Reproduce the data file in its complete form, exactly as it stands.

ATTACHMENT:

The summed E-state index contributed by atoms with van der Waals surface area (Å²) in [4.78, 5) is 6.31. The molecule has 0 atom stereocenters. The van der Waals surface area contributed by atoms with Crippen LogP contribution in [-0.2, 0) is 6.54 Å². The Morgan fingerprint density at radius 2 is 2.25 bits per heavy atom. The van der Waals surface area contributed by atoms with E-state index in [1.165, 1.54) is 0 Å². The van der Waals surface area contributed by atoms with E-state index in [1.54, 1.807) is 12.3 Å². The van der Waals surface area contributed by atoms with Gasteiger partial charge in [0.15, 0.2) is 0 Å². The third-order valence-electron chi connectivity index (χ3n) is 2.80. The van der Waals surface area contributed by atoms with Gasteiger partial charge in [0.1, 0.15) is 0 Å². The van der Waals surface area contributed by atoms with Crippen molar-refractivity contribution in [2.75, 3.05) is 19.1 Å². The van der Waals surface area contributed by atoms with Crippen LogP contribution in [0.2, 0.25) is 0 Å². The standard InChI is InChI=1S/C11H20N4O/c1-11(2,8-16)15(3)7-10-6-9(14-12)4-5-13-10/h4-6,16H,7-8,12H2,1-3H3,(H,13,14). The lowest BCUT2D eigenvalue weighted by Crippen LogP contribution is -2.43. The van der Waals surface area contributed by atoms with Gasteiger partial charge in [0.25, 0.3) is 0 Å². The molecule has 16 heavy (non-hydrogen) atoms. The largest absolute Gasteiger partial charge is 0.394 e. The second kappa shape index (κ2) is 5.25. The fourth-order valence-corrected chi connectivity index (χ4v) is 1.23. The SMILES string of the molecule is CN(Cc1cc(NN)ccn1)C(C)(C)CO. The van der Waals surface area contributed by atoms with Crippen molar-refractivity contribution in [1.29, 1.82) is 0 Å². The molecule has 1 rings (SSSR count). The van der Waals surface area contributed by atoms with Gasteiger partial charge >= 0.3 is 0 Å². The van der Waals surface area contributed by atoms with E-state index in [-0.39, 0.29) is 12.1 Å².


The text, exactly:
The summed E-state index contributed by atoms with van der Waals surface area (Å²) in [4.78, 5) is 6.31. The molecule has 0 atom stereocenters. The van der Waals surface area contributed by atoms with Crippen LogP contribution in [-0.2, 0) is 6.54 Å². The Morgan fingerprint density at radius 2 is 2.25 bits per heavy atom. The van der Waals surface area contributed by atoms with E-state index in [1.165, 1.54) is 0 Å². The van der Waals surface area contributed by atoms with E-state index in [1.54, 1.807) is 12.3 Å². The van der Waals surface area contributed by atoms with Gasteiger partial charge in [0.15, 0.2) is 0 Å². The third-order valence-electron chi connectivity index (χ3n) is 2.80. The van der Waals surface area contributed by atoms with Gasteiger partial charge in [0.1, 0.15) is 0 Å². The van der Waals surface area contributed by atoms with Crippen molar-refractivity contribution in [2.75, 3.05) is 19.1 Å². The van der Waals surface area contributed by atoms with Crippen LogP contribution in [0.2, 0.25) is 0 Å². The standard InChI is InChI=1S/C11H20N4O/c1-11(2,8-16)15(3)7-10-6-9(14-12)4-5-13-10/h4-6,16H,7-8,12H2,1-3H3,(H,13,14). The lowest BCUT2D eigenvalue weighted by Crippen LogP contribution is -2.43. The van der Waals surface area contributed by atoms with Gasteiger partial charge in [0.25, 0.3) is 0 Å². The molecule has 16 heavy (non-hydrogen) atoms. The largest absolute Gasteiger partial charge is 0.394 e. The second kappa shape index (κ2) is 5.25. The fourth-order valence-corrected chi connectivity index (χ4v) is 1.23. The SMILES string of the molecule is CN(Cc1cc(NN)ccn1)C(C)(C)CO. The van der Waals surface area contributed by atoms with Crippen molar-refractivity contribution in [1.29, 1.82) is 0 Å². The molecule has 1 rings (SSSR count). The van der Waals surface area contributed by atoms with Gasteiger partial charge >= 0.3 is 0 Å². The van der Waals surface area contributed by atoms with E-state index in [-0.39, 0.29) is 12.1 Å².